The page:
are dangerous anywhere, but on the farm they pose unique perils
for animals and their owners. Toxic fumes can kill or cause
permanent lung damage. Panicked animals behave unpredictably
or refuse to respond to normal handling approaches. They may
trap themselves and their rescuers in a rapidly spreading
with your local fire department to minimize fire risk on your
farm. Formulate an emergency fire plan and practice it regularly
with family members and employees. Likewise, conduct periodic
fire safety inspections. (See the fact sheet "Fire Prevention
and Safety on the Farm.") Above all, remember that your first
priority should always be human safety-and that includes you.
have been seriously injured or killed when trying to save
animals, grain or equipment on their farms. They forget that
smoke and toxic fumes can kill them in seconds.
safety, including your own life, must be your first priority.
Make sure you, your family members and employees are
safe. Call the fire department immediately and let the experts
take control. If you can use a fire extinguisher on a small
fire, do so. But realize its limitations in the face of
a fast-moving blaze.
property, as a business investment, comes second. When
your farmstead is burning, it's time to make your hardest
business decisions. Firefighting crews may ask you which
building to save first, second, third, etc. Ask yourself
if it is more important to save livestock, machinery or
feed. If a livestock building is on fire, animals may already
have been exposed to deadly heat, smoke and gases. It may
be safer and more realistic to save an adjacent building
or vehicles stored ins de it.
calling the fire department, be prepared to give accurate
and complete information, including:
The exact location of your farm.
The extent and location of the fire.
The color of smoke coming from the burning structure(s).
For example: "A lot of black smoke is coming from the
back of the vehicle storage building." This helps firefighters
know what materials are burning and what materials they
need to fight the fire.
Anything else the dispatcher requests. Stay on the line
until the dispatcher is through collecting all the necessary
sure the fire department has complete access to the blaze.
Do not let vehicles, livestock or people block the driveway
or access to buildings. This is a typical problem for firefighters.
It can only lead to greater damage and danger for all concerned.
firefighters to potential hazards, including pesticide and
chemical storage areas and fuel tanks.
evacuation is very risky business. If fire or smoke is significant
within an animal building, the danger is generally too great
to risk your own life. Some considerations include:
fire, burning insulation and toxic fumes. Some types
of insulation consume oxygen, give off poisonous smoke or
"rain fire" - that is, they may melt and drip as they burn.
Fiberglass doesn't burn. Be aware of the type of insulation
in your barns and anticipate how it might react in a blaze.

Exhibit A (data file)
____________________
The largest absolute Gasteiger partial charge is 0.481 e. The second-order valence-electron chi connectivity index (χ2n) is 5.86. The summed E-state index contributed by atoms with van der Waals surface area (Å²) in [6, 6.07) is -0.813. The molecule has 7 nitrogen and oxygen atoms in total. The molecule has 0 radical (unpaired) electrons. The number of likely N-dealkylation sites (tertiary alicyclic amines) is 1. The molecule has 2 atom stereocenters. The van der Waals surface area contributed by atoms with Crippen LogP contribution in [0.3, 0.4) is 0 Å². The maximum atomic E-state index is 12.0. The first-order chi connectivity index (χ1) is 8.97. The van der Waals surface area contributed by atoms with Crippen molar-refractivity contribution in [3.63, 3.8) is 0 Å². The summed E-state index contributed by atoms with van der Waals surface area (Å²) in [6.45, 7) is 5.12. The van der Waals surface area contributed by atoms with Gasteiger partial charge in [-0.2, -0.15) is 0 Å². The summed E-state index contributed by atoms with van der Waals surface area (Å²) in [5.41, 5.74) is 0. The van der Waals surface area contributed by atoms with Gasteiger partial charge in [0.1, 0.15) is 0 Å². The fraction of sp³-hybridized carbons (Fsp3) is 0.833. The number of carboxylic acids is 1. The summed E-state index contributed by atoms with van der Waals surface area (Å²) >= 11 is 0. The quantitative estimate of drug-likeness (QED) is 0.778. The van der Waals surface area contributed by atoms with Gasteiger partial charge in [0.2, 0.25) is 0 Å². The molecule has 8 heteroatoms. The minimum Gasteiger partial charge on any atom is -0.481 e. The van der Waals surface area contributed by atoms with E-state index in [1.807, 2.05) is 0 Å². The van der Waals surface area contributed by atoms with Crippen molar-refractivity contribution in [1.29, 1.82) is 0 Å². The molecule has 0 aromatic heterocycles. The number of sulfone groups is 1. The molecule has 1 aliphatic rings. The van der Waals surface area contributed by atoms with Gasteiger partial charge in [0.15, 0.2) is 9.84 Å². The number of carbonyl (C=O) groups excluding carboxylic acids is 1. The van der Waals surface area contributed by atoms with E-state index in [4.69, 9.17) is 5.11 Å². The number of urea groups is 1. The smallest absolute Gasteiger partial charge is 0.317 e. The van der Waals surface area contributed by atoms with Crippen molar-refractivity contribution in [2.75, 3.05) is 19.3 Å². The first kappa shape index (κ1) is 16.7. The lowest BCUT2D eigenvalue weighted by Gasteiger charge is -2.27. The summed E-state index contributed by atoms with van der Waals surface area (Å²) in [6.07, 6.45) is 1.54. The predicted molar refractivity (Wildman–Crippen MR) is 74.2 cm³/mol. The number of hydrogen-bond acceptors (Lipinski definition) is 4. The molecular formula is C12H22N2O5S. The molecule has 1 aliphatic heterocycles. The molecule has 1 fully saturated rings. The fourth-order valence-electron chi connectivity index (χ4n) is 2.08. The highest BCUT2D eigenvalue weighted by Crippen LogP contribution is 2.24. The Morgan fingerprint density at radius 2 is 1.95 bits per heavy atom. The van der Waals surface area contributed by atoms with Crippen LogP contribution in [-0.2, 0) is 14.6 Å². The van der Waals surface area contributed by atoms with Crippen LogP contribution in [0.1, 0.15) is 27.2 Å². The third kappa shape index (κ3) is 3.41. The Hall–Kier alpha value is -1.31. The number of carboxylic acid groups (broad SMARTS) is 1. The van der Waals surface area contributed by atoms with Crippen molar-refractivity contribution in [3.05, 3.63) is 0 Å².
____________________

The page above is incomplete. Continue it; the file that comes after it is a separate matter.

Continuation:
Remember that smoke inhalation and heat already may have
harmed your animals to the extent they need to be destroyed.
Don't be the next victim.
may refuse to leave the building. Cows and horses tend
to panic if they are frightened or forced to use a secondary
exit. In some cases, evacuated animals run back into burning
buildings. Some farmers have had luck leading a few panicked
animals out by throwing a gunnysack over their heads.
become trapped. If you are able to evacuate animals,
be sure you are not leading them toward a dead-end, such
as a gate that won't open outward.
may be the best answer. Oxygen fuels a fire. Sometimes
it is best to close the doors and wait for the fire department.
Poultry buildings, especially, are prone to flash fires
because of their construction and the large amounts of dust
inside. If you open the door, a burning poultry building
is likely to burst into flames.
hay. If hay is slowly smoldering in an upper level of
a barn or silo, call the fire department and, if possible,
begin evacuation. This is one instance where you may have
enough time for a quiet, orderly evacuation. DO NOT try
to throw smoldering hay out a window or door; exposure to
oxygen fuels a blaze.
have suffered from heat, smoke inhalation or burns, get a
veterinarian to examine and treat them immediately. If possible,
spray water on animals to cool them.
animals may need to be destroyed. According to meat safety
laws in Wisconsin, animals that have died from fire (or any
means other than slaughter) are automatically condemned and
cannot be sold for food. Injured animals need state certification
from a veterinarian before they can be sold for slaughter.
For more information, call the Meat Inspection and Safety
Bureau at the Wisconsin Department of Agriculture, Trade and
Consumer Protection at (608) 266-2227.
local fire department, your county agricultural agent, the
National Fire Protection Association
Control in Livestock Buildings," (NRAES 39), the Northeast
Disclaimer and Reproduction Information: Information in
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